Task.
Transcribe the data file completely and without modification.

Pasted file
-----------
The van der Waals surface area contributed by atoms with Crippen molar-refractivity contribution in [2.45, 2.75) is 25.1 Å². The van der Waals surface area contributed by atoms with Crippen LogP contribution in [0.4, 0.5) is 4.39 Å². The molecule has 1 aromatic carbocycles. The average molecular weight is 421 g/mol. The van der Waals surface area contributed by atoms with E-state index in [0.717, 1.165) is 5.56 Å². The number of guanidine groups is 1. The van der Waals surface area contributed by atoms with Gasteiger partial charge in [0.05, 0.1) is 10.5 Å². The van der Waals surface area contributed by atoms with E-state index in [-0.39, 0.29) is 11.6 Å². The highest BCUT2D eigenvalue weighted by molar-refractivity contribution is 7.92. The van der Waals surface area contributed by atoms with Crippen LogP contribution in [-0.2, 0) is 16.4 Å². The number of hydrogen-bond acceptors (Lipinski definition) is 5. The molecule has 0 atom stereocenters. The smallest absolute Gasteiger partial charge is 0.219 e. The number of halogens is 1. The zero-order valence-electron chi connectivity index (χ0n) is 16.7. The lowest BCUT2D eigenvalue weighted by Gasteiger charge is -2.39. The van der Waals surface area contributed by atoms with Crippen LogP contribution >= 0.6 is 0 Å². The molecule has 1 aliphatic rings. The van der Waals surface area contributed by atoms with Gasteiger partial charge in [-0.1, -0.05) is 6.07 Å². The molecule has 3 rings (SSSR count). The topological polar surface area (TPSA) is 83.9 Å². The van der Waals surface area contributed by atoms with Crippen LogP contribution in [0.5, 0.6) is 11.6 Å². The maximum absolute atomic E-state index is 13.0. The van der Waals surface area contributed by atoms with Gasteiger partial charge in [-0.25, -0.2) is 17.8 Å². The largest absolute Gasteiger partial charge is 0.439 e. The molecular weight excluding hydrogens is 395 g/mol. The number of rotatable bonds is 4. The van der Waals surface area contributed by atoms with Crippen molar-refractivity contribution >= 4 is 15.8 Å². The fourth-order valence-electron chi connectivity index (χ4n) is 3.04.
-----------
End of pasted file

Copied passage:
The van der Waals surface area contributed by atoms with Crippen molar-refractivity contribution in [2.45, 2.75) is 25.1 Å². The van der Waals surface area contributed by atoms with Crippen LogP contribution in [0.4, 0.5) is 4.39 Å². The molecule has 1 aromatic carbocycles. The average molecular weight is 421 g/mol. The van der Waals surface area contributed by atoms with E-state index in [0.717, 1.165) is 5.56 Å². The number of guanidine groups is 1. The van der Waals surface area contributed by atoms with Gasteiger partial charge in [0.05, 0.1) is 10.5 Å². The van der Waals surface area contributed by atoms with E-state index in [-0.39, 0.29) is 11.6 Å². The highest BCUT2D eigenvalue weighted by molar-refractivity contribution is 7.92. The van der Waals surface area contributed by atoms with Crippen LogP contribution in [-0.2, 0) is 16.4 Å². The number of hydrogen-bond acceptors (Lipinski definition) is 5. The molecule has 0 atom stereocenters. The smallest absolute Gasteiger partial charge is 0.219 e. The number of halogens is 1. The zero-order valence-electron chi connectivity index (χ0n) is 16.7. The lowest BCUT2D eigenvalue weighted by Gasteiger charge is -2.39. The van der Waals surface area contributed by atoms with Crippen LogP contribution >= 0.6 is 0 Å². The molecule has 1 aliphatic rings. The van der Waals surface area contributed by atoms with Gasteiger partial charge in [-0.1, -0.05) is 6.07 Å². The molecule has 3 rings (SSSR count). The topological polar surface area (TPSA) is 83.9 Å². The van der Waals surface area contributed by atoms with Crippen LogP contribution in [0.5, 0.6) is 11.6 Å². The maximum absolute atomic E-state index is 13.0. The van der Waals surface area contributed by atoms with Gasteiger partial charge in [-0.25, -0.2) is 17.8 Å². The largest absolute Gasteiger partial charge is 0.439 e. The molecular weight excluding hydrogens is 395 g/mol. The number of rotatable bonds is 4. The van der Waals surface area contributed by atoms with Crippen molar-refractivity contribution >= 4 is 15.8 Å². The fourth-order valence-electron chi connectivity index (χ4n) is 3.04.